We also find vestigial structures within plants. The dandelion, like all flowers, contains the proper sexual organs necessary to fertilize the other members of its species. However, dandelions exclusively reproduce through asexual reproduction. Dandelion seeds are produced without pollination through an asexual process known as apomixis, resulting in offspring that are genetically identical to the parent plant, that is, they are clones.
The dandelion contains the same organs used in sexual fertilization found in all other flowers, such as the stamen, pistil, and even its pollen, all of which are viewed as vestigial structures within the dandelion because they are not utilized in any biological application, neither for the originally intended function of sexual reproduction nor for any other conceivable purpose.
Certain species of the whiptail lizard, of the genus Cnemidophorus, only exist in the female sex. Although this might seem like a problem when it comes to propagating the species, females do not require a male for reproduction as they engage in parthenogenesis, a form of asexual reproduction where an unfertilized egg develops into a new individual. Despite the fact these lizard reproduce asexually, some female lizards try to act like a male by mounting another female in a futile attempt at copulation. Because these lizards evolved from a species that reproduced through sexual fertilization, the unnecessary practice of engaging in fake sex is viewed as a vestigial behavior, a remnant of their ancestral nature.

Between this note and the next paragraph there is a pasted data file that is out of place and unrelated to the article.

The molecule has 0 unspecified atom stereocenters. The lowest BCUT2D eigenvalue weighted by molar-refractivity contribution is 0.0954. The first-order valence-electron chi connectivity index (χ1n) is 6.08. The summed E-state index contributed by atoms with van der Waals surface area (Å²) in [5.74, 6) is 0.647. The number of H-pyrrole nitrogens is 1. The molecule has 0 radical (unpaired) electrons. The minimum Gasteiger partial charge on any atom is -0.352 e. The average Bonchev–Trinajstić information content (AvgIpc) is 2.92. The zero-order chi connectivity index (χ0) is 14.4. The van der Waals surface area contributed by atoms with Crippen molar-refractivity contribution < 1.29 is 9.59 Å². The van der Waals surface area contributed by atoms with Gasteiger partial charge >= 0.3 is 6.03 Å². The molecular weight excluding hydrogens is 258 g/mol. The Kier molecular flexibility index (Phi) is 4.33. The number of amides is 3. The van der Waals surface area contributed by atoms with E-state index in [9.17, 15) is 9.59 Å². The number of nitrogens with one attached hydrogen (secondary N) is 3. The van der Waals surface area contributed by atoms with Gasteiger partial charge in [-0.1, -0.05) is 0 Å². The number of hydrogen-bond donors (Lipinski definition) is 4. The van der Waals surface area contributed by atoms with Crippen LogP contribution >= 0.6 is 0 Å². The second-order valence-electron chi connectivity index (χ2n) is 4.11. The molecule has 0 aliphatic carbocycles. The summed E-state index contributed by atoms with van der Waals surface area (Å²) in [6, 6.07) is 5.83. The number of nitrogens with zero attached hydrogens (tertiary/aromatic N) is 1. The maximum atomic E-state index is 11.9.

Both reptiles and birds lay eggs. The emerging young use either an “egg-tooth” to cut through leathery eggshells made of keratin, as found in lizards and snakes, or they use a specialized structure called a caruncle to crack their way out of hard eggshells made of calcium, as found in turtles and birds. Mammals evolved from a reptilian-like ancestor.
Placental mammals, like humans and dogs, have lost the egg-tooth and caruncle, and, yes we have even lost our eggshells well. However, monotremes, such as the platypus and echidna, are primitive mammals that have both an egg-tooth and a caruncle, even though the monotreme eggshell is thin and leathery.
Even more striking is what happens during the embryonic development of marsupials, which express transient eggshells that are later reabsorbed before live birth. Although they have no need to hack through a hard egg-shell, several marsupial newborns, such as baby Brushtail possums, koalas, and bandicoots, retain a vestigial caruncle as a clear indicator of their reptilian, egg-laying ancestry.
We also find vestigial structures within insects. There are many examples of flightless beetles, such as the weevils of the genus Lucanidae, which retain perfectly formed wings housed underneath fused wing covers.